NRICH December 2006 advent calendar - a new tangram for each day in the run-up to Christmas.

This was a problem for our birthday website. Can you use four of these pieces to form a square? How about making a square with all five pieces?

Our 2008 Advent Calendar has a 'Making Maths' activity for every day in the run-up to Christmas.

Can you fit the tangram pieces into the outlines of the candle and sundial?

Can you fit the tangram pieces into the outlines of the workmen?

Can you fit the tangram pieces into the outlines of Mai Ling and Chi Wing?

Can you fit the tangram pieces into the outline of this shape. How would you describe it?

Can you fit the tangram pieces into the outlines of the lobster, yacht and cyclist?

Can you fit the tangram pieces into the outlines of the chairs?

Can you fit the tangram pieces into the outline of Little Ming and Little Fung dancing?

Can you fit the tangram pieces into the outline of the rocket?

Can you fit the tangram pieces into the outline of this plaque design?

Can you fit the tangram pieces into the outline of Mai Ling?

Can you fit the tangram pieces into the outline of this goat and giraffe?

Can you fit the tangram pieces into the outline of the telescope and microscope?

Can you fit the tangram pieces into the outline of these rabbits?

Can you fit the tangram pieces into the outline of the child walking home from school?

Can you fit the tangram pieces into the outline of Little Ming?

Can you fit the tangram pieces into the outlines of these people?

Use the lines on this figure to show how the square can be divided into 2 halves, 3 thirds, 6 sixths and 9 ninths.

What are the next three numbers in this sequence? Can you explain why are they called pyramid numbers?

Can you visualise what shape this piece of paper will make when it is folded?

Make a cube out of straws and have a go at this practical challenge.

Exploring and predicting folding, cutting and punching holes and making spirals.

This problem invites you to build 3D shapes using two different triangles. Can you make the shapes from the pictures?

Here's a simple way to make a Tangram without any measuring or ruling lines.

Can you logically construct these silhouettes using the tangram pieces?

Can you fit the tangram pieces into the outline of this brazier for roasting chestnuts?

Can you cut up a square in the way shown and make the pieces into a triangle?

Can you fit the tangram pieces into the outline of Little Fung at the table?

Can you fit the tangram pieces into the outline of Little Ming playing the board game?

Can you fit the tangram pieces into the outline of Wai Ping, Wah Ming and Chi Wing?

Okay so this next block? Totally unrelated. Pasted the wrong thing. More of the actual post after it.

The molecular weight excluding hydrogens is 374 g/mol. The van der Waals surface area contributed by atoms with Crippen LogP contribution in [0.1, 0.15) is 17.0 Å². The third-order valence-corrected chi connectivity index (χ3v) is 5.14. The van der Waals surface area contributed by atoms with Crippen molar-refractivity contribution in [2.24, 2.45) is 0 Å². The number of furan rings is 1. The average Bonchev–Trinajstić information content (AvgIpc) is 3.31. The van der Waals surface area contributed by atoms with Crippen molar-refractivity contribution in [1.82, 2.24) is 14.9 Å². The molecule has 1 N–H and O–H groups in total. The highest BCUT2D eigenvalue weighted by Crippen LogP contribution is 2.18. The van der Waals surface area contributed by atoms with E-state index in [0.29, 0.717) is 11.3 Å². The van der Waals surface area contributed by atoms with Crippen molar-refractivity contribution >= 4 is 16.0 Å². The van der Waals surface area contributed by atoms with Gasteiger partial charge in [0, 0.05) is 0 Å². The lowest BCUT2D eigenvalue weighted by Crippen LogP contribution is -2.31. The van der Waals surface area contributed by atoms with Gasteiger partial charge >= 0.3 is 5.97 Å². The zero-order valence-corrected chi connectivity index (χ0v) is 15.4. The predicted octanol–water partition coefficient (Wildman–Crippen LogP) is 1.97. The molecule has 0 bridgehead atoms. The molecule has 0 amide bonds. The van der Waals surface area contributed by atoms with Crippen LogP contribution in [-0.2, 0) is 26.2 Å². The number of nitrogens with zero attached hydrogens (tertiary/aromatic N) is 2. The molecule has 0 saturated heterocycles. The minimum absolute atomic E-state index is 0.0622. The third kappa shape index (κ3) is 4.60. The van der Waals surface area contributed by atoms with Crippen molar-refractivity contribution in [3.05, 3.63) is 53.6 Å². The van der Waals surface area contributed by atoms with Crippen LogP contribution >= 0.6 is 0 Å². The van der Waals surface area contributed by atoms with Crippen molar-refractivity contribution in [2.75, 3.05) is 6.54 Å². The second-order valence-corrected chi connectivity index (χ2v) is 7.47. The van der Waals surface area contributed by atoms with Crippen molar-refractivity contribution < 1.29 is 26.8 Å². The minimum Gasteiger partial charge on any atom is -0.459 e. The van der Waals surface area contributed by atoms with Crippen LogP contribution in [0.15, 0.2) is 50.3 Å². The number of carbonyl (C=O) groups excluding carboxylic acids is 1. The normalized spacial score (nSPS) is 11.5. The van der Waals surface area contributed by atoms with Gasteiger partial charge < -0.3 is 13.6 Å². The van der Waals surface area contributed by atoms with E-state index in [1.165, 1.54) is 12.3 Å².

Can you fit the tangram pieces into the outline of this telephone?

Can you fit the tangram pieces into the outlines of these clocks?

Paint a stripe on a cardboard roll. Can you predict what will happen when it is rolled across a sheet of paper?

Have a look at what happens when you pull a reef knot and a granny knot tight. Which do you think is best for securing things together? Why?

Can you fit the tangram pieces into the outline of Granma T?

Can you use the interactive to complete the tangrams in the shape of butterflies?

What is the greatest number of squares you can make by overlapping three squares?

Can you fit the tangram pieces into the outline of this sports car?

Can you fit the tangram pieces into the outlines of the watering can and man in a boat?

Can you fit the tangram pieces into the outline of these convex shapes?

Take a counter and surround it by a ring of other counters that MUST touch two others. How many are needed?

Looking at the picture of this Jomista Mat, can you decribe what you see? Why not try and make one yourself?

What happens to the area of a square if you double the length of the sides? Try the same thing with rectangles, diamonds and other shapes. How do the four smaller ones fit into the larger one?

Here is a solitaire type environment for you to experiment with. Which targets can you reach?

Take 5 cubes of one colour and 2 of another colour. How many different ways can you join them if the 5 must touch the table and the 2 must not touch the table?

You have been given three shapes made out of sponge: a sphere, a cylinder and a cone. Your challenge is to find out how to cut them to make different shapes for printing.

A group of children are discussing the height of a tall tree. How would you go about finding out its height?

Use the tangram pieces to make our pictures, or to design some of your own!